Naked and Afraid, or Naked and Battered? (aka Wait, You Can Share A Bed Without Having Sex?)

My boyfriend and I are in a brand new relationship, yet we already radiate that “old couple” smell. People who see us together for the first time assume we’ve been together for years. Perhaps that’s in part because we have both prioritized spending time together early on to create and nurture a solid foundation of friendship that will last through the duration of our togetherness.

A few weeks ago when I initially drafted this piece, we were each living at home with our parents. This made sleepover arrangements a little awkward sometimes, but we managed to get away with sharing beds at both homes. He is now living in a dormitory at school while I am still living with my parents, but I digress.

For the almost-nine-weeks that we have been “Facebook official”,  we have had between five and ten sleepovers. (I lost count.) We have also both been asked — and teased — by parents about which sexual relations are presumably taking place. Much to the surprise of our elders, we were both honest and upfront about exactly how many times we have had sexual intercourse. Currently, that number is zero, despite us being naked most of the time we’re together and alone.

And yet, no bumping uglies.

Why would a couple choose not to have traditional intercourse with each other? While the knee jerk reaction to an outsider may be that there’s clearly something sexually dysfunctional in one or both of us, we have other reasons, particularly that copulation is a less than feasible feat for us right now because one of us has a very small body with very small parts and is scared of pain. Besides, our sexual choices are no one else’s business.

This is not the first time in my life when I’ve disclosed my sleeping arrangements to other people and received shocked expressions in return. I have shared beds with about half of my boyfriends when both of us were naked but never chose to have P-in-V sex with any of them.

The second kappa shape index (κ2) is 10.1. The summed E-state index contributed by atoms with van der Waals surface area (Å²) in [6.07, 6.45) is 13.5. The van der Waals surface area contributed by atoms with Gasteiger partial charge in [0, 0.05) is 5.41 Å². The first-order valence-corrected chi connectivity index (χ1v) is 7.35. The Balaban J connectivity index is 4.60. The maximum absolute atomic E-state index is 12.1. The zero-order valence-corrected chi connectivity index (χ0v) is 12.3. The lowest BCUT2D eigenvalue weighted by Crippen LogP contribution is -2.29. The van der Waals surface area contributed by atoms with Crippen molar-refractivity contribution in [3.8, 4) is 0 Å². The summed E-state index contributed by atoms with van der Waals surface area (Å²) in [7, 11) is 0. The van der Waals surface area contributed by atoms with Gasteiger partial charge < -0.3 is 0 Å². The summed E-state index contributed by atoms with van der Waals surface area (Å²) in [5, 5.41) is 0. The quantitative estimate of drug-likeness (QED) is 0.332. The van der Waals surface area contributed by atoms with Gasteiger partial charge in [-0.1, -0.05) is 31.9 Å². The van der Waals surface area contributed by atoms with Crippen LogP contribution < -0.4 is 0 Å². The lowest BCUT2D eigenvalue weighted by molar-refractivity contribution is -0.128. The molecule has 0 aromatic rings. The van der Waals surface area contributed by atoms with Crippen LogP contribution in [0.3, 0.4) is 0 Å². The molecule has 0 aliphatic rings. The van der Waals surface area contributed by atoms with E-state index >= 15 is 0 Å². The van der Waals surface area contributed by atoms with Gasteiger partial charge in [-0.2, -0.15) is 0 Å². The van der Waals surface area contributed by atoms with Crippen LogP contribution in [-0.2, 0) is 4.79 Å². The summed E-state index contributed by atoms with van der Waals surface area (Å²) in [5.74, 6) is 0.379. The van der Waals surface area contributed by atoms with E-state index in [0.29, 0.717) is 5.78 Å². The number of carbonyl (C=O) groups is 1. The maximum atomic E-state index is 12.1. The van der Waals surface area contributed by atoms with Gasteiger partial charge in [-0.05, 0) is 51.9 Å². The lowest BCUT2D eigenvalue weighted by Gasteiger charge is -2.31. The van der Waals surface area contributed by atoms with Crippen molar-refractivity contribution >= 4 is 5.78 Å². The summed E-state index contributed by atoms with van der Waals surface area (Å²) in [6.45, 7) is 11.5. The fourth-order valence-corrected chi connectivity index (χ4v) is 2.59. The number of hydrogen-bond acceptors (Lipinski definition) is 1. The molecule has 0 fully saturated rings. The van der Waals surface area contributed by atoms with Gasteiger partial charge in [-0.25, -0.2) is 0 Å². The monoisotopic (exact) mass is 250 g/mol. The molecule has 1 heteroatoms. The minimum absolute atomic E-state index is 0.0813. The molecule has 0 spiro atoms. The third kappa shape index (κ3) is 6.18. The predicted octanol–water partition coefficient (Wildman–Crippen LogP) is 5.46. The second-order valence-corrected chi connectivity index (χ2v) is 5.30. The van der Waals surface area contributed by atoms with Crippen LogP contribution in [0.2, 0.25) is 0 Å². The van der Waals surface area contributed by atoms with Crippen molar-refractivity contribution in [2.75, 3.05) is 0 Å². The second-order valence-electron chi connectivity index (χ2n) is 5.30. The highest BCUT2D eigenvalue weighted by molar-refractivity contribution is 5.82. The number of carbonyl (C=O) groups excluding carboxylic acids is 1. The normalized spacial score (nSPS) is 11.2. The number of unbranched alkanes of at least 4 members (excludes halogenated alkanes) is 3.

So, where does the “battery” part of this post’s title come in?

There’s a show on the Discovery Channel called “Naked and Afraid”, where two contestants of different sexes strip down and attempt to survive in the wild for a few weeks. Aside from production cameras, they’re alone and without many (any?) unnatural resources. Needless to say, the show has gathered lots of attention, including my mother’s.

Recently, parents had DVR-ed a marathon of the show. While I was not actively watching alongside their binge, I was present in the room and occasionally looked up from my laptop toward the television. During the commercials of these episodes, the channel also showed a compilation of clips from popular episodes of this series. One clip in particular snatched my attention and enraged me to the point of ranting to my parents, then leaving the room.

In this clip, a male contestant says that he has never inappropriately touched his partner, then the screen shows multiple night-vision clips of him rubbing his partner’s rear end while she slept.

I expressed my horror of his behavior and my hope that the woman has since sought legal action against him for sexual battery. My mom’s reaction?

My mom:  Well… Maybe she liked it.

Me:  She couldn’t consent to it. SHE WAS ASLEEP.

My mom:  Huh. Maybe she was faking it.

What the fuck, Mom? Sadly for me, I would be surprised if my mother was alone in this viewpoint.

Gotcha. Now how do your complaints about that TV show and abstinence tie together?

Well, vigilant reader, they both center around perceptions about nudity and entitlement. There’s a social expectation that naked people are incapable of sharing a bed together without having sex. However, this assumption reeks of victim-blaming and sexism, as if to say that men are ravenous beasts incapable of controlling themselves, and that, in hindsight to sexual battery, any scantily-clad folks voluntarily sleeping nearby “should have known better”.

While there may be a generational gap to blame in part for the misconception, showing skin never equals consent. Never, never, never, never. Being naked feels awesome and is about your own sensations and comfort, and we need to stop treating nude bodies as purely for other people’s pleasure.

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